Tuesday, April 14, 2009

Bird Poison for Fatigue?

Skip takes a compounded drug called 4 aminopyridine. It is a bird poison, but apparently can help humans with fatigue in the right dosages. Because it's not a patented drug, it needs to be purchased from a compounding pharmacy and it isn't reimbursed by her drug coverage.

When her neurologist first suggested it, I did a bit of research online about it. Interestingly, it seems to work better on MS folks who have the chronic progressive variety (not sure if Skip is chronic progressive or secondary progressive), are temperature sensitive and have had MS for more than 3 years. (I say "interestingly" because it seems most MS drugs are for those with the relapsing remitting variety.) It can help with fatigue and some other MS-related symptoms. I just found this great write-up from a site called TheCompounder.com. The complete post can be found here, but here's the content I found to be most interesting:

Probably the most common problems people who suffer from Multiple Sclerosis (MS) face on a daily basis are weakness and fatigue. Also. many patients are faced with visual problems and with cognitive or concentration effects. Very few of the standard treatments have much effect on these situations. However, clinical research has shown that many patients can benefit from a little-known medication, 4-Aminopyridine (4AP).

What is 4-aminopyridine?
4-Aminopyridine (4-AP) is known as a “potassium channel blocker”. This means that it can block the flow of potassium ions in nerve cells, which results in a more effective nerve impulse traveling down toward the muscles. As you probably know, the poor nerve impulses in patients with MS is (sic) the cause of most of the symptoms of the disease. The improved nerve conduction provided by the 4-AP means that the muscles have a "louder signal” to tell them when to work and the stronger muscle contractions improve strength and fatigue in many patients. However for reasons not fully understood, the 4AP does not work in all patients. One study indicates that 75% of patients with MS report a significant clinical response, and that 80% to 90% of these people will benefit from long-term administration of the medication. Other studies report a lower response rate, around 30% to 50%.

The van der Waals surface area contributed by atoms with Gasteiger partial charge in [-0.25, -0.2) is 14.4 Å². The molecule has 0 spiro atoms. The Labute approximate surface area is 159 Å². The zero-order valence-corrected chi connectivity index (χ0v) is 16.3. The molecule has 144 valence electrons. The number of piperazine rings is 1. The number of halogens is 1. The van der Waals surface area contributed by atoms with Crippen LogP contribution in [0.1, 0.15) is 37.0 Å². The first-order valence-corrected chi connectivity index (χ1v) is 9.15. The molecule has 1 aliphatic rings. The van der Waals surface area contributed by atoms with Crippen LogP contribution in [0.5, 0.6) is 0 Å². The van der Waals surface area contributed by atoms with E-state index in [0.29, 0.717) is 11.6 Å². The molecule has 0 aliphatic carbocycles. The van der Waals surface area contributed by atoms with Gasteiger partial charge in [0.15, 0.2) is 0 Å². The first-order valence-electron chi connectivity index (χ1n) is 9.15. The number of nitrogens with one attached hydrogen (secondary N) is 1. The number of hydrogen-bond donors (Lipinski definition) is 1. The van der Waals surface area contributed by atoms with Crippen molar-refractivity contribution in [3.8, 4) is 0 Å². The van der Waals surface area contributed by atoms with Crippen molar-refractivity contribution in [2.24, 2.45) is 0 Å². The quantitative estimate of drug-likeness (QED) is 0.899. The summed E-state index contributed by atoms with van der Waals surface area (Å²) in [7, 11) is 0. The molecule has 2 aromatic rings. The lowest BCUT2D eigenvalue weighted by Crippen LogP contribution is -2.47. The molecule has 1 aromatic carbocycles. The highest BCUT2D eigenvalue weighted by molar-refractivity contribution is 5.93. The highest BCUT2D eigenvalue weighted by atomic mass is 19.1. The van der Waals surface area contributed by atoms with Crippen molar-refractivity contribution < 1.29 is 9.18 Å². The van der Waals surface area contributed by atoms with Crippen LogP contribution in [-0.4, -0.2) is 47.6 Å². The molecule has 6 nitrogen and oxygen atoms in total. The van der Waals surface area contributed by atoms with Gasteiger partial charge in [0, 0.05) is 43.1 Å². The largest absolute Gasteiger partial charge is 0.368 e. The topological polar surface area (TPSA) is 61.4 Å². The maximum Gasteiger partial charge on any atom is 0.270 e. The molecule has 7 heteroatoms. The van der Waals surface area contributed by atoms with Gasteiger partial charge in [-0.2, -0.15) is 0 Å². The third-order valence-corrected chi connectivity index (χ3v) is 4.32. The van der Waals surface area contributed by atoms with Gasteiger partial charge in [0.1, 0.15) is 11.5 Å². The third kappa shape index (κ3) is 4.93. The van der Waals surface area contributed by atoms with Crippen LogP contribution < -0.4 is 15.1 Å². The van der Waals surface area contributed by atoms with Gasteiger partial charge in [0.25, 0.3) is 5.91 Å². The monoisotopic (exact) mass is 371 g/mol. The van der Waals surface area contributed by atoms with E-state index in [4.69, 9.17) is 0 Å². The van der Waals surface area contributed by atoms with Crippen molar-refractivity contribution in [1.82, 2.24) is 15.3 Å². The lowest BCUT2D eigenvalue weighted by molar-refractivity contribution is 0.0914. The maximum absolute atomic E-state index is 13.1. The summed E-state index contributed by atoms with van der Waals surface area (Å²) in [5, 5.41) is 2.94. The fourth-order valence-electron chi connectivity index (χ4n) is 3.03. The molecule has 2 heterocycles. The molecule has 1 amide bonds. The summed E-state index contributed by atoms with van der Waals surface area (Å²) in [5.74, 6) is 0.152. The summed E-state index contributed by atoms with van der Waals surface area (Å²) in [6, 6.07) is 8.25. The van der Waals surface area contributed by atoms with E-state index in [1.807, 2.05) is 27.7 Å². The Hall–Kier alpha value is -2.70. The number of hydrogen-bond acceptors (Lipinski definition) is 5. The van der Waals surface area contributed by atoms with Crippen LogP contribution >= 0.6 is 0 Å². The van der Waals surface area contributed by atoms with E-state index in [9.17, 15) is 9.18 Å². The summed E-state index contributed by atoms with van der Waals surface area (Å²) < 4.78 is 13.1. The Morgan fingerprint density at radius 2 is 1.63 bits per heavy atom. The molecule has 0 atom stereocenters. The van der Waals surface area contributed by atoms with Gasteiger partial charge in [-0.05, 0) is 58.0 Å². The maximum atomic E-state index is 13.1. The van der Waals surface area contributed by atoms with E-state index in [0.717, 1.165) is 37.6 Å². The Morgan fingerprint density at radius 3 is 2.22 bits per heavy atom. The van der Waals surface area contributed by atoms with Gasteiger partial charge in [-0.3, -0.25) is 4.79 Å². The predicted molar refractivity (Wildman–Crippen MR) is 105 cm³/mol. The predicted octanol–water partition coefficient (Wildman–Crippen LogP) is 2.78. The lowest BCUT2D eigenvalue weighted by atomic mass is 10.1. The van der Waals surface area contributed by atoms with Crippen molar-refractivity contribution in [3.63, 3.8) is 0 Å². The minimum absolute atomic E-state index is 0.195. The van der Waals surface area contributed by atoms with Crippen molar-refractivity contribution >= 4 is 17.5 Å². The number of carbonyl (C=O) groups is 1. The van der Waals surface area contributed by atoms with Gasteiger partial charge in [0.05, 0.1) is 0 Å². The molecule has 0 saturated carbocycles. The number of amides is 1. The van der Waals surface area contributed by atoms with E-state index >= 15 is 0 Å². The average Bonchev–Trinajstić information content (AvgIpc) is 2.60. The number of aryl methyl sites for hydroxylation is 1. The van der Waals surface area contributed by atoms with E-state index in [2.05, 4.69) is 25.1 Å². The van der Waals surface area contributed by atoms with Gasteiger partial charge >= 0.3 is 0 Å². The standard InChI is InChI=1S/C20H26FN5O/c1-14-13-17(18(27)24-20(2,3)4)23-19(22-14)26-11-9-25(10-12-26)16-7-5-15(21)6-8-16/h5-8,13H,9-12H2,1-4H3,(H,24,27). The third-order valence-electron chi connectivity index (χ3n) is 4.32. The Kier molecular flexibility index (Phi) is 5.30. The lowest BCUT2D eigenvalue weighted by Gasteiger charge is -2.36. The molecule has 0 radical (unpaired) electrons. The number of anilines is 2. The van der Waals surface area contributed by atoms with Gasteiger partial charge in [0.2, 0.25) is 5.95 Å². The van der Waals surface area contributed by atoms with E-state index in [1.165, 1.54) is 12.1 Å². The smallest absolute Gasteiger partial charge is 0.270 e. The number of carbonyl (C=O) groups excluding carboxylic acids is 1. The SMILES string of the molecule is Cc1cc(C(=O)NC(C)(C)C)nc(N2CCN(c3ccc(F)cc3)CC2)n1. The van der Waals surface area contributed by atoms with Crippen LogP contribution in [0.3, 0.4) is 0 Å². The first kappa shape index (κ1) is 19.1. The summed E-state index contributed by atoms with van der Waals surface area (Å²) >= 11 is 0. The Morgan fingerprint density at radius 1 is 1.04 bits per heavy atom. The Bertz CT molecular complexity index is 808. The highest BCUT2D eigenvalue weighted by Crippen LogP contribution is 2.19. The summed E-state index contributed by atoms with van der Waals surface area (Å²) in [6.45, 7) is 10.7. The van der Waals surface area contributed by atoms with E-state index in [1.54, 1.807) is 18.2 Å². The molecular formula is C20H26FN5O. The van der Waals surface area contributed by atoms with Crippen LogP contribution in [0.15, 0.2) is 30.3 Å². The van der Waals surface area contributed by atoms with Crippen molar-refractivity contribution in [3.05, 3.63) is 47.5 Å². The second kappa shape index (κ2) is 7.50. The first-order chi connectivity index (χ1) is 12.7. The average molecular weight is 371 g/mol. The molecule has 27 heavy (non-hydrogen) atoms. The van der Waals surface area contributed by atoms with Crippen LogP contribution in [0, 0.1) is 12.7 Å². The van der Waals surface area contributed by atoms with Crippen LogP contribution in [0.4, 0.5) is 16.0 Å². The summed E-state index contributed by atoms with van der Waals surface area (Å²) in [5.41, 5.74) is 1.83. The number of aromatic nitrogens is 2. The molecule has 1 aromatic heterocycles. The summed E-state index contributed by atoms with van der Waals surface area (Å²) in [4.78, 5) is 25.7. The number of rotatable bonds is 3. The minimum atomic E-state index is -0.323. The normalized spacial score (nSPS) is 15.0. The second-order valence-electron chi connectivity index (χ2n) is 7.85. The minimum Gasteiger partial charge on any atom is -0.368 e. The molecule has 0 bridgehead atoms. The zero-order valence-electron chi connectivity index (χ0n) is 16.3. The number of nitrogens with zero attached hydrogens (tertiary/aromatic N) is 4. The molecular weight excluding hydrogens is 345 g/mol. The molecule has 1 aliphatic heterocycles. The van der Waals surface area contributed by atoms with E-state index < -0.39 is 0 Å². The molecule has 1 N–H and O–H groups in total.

Before using aminopyridine, Skip tried a number of things for her fatigue, most recently Adderall. She prefers the aminopyridine because, as she says, "I know how I feel when I don't take it .... weak." The other day we went to a baby shower (on Easter!) and we realized partway through the shower that she'd forgotten to take her noontime pills and they were sitting at home. She was quite the limp ragamuffin by the time we headed home.


awb said...

I can't believe I just read a blog post about people taking bird poison to combat fatigue and I got excited about it! I have to ask my pharmacy about this one.



This is the same (similar) drug which Acorda Therapeutics has filed with the FDA for approval. It is named Fampridine-SR.

I wrote about Fampridine when Acorda filed in February. And last summer reached quite a bit about 4-aminopyridine and wrote about that on my blog.

It does sound very interesting and I'd be willing to try it. However, the annual price range which Acorda has discussed is $5000-10,000. My insurance won't cover that. If Dr.Cohen (the CEO) listened carefully when we spoke on the phone last July, his team will have designed an effective assistance program. I hope so!!

Cranky said...

Andy - hope something can come of it for you. Your neurologist, if he/she knows of it, can probably refer you to a pharmacy where they mix compounds.

Lisa - I'll have to check out your blog link. Thanks for that. Currently, we pay $200+ for a 90-day supply, so perhaps better to have it stay compounded!